As a Liberal Democrat I must state that the coming murderous, futile and irresponsible military intervention into a sectarian civil war, where the UK (alongside regional and other former colonial powers) is already fanning the flames of , is not in my name. The way to stop the Syrian bloodshed is through a step-change in levels of humanitarian support and local and regional peace negotiations (with no regime change pre-conditions) not cruise missiles and bunker busting bombs. The post colonial settlement created regional instability – so we and France have a moral (and practical) responsibility to try and fix it (but this will of course require a break from the US / Israel on Middle East policy).

  • “I just don’t understand why the means of killing people seems so critical in all of this.”

    Because that’s where Obama drew the red line in the sand (or whatever), apparently.

  • A Social Liberal 28th Aug '13 - 3:41pm

    There are two versions of what should happen.

    Version One
    This coalition government and the US go to the security council and – as is its want – Russia/China veto the resolution. The government then sits and watches as the death toll of innocents creeps up to and goes much further than the hundreds of thousands of innocents who died in Iraq.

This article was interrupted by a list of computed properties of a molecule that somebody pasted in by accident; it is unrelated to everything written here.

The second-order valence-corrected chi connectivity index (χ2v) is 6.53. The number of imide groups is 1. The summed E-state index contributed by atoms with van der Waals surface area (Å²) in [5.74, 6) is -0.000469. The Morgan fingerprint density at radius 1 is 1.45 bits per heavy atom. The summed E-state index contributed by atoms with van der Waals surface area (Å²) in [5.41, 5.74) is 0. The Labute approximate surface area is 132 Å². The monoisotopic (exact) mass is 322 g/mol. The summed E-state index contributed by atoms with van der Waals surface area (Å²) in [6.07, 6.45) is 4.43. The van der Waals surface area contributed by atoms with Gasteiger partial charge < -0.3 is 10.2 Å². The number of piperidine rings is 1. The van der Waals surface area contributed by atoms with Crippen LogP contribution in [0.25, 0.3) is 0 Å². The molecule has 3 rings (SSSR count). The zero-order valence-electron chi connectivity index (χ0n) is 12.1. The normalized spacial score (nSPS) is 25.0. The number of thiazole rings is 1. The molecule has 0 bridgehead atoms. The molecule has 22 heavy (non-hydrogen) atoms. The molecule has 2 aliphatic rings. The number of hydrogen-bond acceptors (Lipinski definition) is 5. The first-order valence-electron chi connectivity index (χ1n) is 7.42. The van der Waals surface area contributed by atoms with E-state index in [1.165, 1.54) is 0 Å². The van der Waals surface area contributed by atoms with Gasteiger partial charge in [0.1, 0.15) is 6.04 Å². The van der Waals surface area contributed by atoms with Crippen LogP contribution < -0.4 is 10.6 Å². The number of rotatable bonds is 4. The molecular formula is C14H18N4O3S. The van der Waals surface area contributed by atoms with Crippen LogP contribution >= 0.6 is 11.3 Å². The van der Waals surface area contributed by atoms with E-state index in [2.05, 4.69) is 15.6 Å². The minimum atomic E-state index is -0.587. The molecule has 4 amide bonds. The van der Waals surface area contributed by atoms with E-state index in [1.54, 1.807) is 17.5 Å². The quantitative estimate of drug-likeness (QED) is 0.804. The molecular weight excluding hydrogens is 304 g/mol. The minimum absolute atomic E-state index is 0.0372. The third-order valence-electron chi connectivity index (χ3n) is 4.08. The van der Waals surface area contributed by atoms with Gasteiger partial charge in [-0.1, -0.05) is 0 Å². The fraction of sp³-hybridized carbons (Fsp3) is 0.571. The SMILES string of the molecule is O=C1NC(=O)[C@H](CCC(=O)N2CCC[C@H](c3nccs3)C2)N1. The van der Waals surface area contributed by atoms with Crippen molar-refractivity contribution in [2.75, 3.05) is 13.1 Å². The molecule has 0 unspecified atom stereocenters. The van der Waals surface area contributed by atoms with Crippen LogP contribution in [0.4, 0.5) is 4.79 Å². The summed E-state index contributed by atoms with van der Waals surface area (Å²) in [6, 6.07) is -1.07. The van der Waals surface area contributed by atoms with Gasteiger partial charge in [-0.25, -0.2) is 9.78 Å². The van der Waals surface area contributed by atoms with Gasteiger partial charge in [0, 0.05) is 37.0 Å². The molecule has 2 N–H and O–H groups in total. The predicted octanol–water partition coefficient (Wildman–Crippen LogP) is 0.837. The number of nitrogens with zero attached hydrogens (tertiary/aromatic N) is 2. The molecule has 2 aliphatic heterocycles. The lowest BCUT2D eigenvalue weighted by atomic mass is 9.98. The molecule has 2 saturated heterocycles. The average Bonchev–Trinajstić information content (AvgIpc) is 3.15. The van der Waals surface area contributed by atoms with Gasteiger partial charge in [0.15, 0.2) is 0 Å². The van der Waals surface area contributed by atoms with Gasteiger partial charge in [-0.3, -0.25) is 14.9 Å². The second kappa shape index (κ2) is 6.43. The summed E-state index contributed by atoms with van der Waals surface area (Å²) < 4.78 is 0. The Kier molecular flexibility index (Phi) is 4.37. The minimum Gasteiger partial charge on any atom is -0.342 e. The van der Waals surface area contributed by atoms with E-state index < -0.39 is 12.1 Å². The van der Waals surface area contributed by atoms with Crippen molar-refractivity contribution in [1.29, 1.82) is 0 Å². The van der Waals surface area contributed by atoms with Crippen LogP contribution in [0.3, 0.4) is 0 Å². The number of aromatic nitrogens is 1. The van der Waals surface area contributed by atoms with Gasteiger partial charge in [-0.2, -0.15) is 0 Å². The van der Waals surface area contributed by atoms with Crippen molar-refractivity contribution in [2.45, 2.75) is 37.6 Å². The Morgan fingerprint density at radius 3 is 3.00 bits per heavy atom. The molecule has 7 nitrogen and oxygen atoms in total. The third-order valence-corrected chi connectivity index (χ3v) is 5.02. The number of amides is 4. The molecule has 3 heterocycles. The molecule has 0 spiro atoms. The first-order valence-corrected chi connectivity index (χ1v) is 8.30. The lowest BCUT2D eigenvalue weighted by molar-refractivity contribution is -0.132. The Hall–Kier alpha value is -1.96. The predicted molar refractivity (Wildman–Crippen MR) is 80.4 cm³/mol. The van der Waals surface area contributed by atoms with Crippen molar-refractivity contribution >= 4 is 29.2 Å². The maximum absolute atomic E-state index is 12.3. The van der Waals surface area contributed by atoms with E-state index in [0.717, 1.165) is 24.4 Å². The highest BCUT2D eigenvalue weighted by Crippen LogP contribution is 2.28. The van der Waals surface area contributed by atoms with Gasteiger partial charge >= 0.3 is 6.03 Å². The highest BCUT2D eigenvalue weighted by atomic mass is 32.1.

Version Two
    The government acts (in one of many ways)and our armed forces, as they did in Sierra Leone and in Kosovo, stops the further massacre of Syrian non combatants.

    Version one should happen because Liberal Democrats should be consistent in their stances and refuse to act to help those at risk when their own government threatens them. Version two should happen because it is the right thing to do.

    Did you know that Little Englander was a phrase attributed to Liberals who would rather we did nothing two centuries ago?

  • Simon Bamonte 28th Aug '13 - 4:26pm

    Good thing Western nations such as the US didn’t use chemical weapons against civilians in Vietnam. Or during the massacre of civilians in Fallujah in Iraq. Otherwise, our government would surely be drafting plans to bomb American stockpiles of these weapons.


  • Jonathan Brown 28th Aug '13 - 6:28pm

    @Geoffrey – I agree.

    @Lloyd – I’m not an expert on this, although my understanding is that whilte there is a risk of contamination, it is possible to destroy stored chemical weapons.

    @OllyT – Excellent point. I don’t know whether or not you’ll agree with what I suggest, but parts 2 and 3 of my entry here will deal with this.

    @David Allen – there are things we can do that are not ‘massive intervention’ that could help tip the balance towards the moderates.